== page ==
This is a simple benchmark and showcase app on what's possible with blurring in Android 2016. Noteably this app uses Android's Renderscript v8 support library for fast blurring. Also check out the Android blur framework Dali I'm currently working on, which makes many of the features shown here easy to implement in your own app.
The app can be found in the Playstore.
In this view you chose, the image sizes, blur radii and algorithm you want to benchmark. Finally you decide the benchmark result accuracy by providing the iterations. Be warned, some Java implementations are very slow, so high iterations can take a while to finish.
After running some benchmarks you are presented with the results view, where you can click on each element and see a diagram on the length of each round. This also reveals the benchmarks usually are polluted by heap garbage collection.
Later you can examine the latest benchmarks in a table view or comparative in a diagram with different view options.
A Benchmark consist of blurring a single image a defined number of rounds with a certain pixel radius. Each benchmark has a warm up phase of a couple of rounds to "warmup" the vm (as recommended here How do I write a correct micro-benchmark in Java?). The time of each round will be measured in nanoseconds (if the SDK API Level allows it, else ms). Altough I tryed to prevent recreating expensive objects (bitmap) in every benchmark, the noise of garbage collection is visible especially in the faster runs. So if you see 15-30 ms spikes, this is usually the garbage collector. The implementation can be found here. The time of each round will be saved and from this data certain simple statistic can be calculated, like average and 95% confidence intervals.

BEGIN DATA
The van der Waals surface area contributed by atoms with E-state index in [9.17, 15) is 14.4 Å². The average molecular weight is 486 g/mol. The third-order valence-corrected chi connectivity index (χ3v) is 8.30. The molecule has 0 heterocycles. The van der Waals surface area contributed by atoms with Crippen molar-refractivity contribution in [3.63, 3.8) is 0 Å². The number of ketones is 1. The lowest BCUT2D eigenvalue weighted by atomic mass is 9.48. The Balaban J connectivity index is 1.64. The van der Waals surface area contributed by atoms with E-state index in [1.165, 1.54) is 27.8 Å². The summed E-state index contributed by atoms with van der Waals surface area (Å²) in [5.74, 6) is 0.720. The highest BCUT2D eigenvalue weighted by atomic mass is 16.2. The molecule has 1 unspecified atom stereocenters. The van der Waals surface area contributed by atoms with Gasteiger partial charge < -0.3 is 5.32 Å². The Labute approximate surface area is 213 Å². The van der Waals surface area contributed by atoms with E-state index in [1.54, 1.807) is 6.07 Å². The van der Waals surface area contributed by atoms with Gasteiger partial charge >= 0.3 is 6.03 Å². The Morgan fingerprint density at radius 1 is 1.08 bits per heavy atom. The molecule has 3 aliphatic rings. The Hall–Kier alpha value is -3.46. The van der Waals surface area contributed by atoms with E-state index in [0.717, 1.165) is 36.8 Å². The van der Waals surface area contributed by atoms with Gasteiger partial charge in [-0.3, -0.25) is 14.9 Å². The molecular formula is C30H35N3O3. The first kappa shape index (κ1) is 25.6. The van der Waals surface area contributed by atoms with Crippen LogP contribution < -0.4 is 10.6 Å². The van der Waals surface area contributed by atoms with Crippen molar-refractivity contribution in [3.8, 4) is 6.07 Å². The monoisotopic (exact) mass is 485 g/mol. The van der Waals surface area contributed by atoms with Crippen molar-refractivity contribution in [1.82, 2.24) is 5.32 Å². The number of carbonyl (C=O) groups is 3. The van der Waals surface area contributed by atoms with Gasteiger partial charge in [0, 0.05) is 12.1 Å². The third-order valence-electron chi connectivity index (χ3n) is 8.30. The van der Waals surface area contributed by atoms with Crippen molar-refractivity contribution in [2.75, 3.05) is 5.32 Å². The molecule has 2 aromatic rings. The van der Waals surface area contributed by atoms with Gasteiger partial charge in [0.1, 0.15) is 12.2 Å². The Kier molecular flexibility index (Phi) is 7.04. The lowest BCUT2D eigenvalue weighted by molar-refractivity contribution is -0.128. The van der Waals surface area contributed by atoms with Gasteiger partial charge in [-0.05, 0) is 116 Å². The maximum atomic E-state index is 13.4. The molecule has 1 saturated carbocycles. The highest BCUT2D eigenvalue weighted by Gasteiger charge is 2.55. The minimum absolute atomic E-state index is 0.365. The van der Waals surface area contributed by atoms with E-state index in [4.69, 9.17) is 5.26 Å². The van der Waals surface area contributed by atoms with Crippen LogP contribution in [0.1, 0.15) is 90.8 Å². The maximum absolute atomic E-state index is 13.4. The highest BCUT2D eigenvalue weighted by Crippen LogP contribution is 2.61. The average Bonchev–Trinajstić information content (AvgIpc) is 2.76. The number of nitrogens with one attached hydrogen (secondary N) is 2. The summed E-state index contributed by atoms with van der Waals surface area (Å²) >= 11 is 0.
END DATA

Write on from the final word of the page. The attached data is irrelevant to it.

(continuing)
Here are the explanations of miscellaneous. values
The implementations can be found here
This is a viewpager with a life blur under the toolbar and at the bottom of the window. Live blur means, that the blurring views get updated when the view changes (so viewpager, listview or scrollview gets scrolled). There are also different settings, where you can change the algorithm, blur radius and sample size (the higher, the smaller the used image).
How is this done?
Well, everytime the blur view gets updated, the view will be drawn onto a bitmap (over a canvas) scaled according to the sample size, then cropped, blurred and set as background of the two views.
How can this be reasonable fast?
All in all this can be tweaked so that the blur method only takes around 8-10ms on most devices (with sample settings) which is the targeted runtime for smooth live blurring. For more tips, check out the stack overflow post I did on this topic
This is a simple showcase to check out the different settings (blur radius, algorithm and sample size) and choose the best option for you (quality vs. performance). When pressing "Full redraw" it features a simple alpha blend from sharp to blur.
Copyright 2016 Patrick Favre-Bulle
Licensed under the Apache License, Version 2.0 (the "License"); you may not use this file except in compliance with the License. You may obtain a copy of the License at
Unless required by applicable law or agreed to in writing, software distributed under the License is distributed on an "AS IS" BASIS, WITHOUT WARRANTIES OR CONDITIONS OF ANY KIND, either express or implied. See the License for the specific language governing permissions and limitations under the License.Star
Overview How to Centralize your Checkstyle Configuration with Maven A Better Way to Protect Your IDs Security Best Practices: Symmetric Encryption with AES in Java and Android: Part 2: AES-CBC + HMAC The Bcrypt Protocol… is kind of a mess The Concise Interface Implementation Pattern Improving ProGuard Name Obfuscation Handling Proguard as Library Developer Managing Logging in a Multi-Module Android App Security Best Practices: Symmetric Encryption with AES in Java and Android
Patrick Favre-Bulle 2020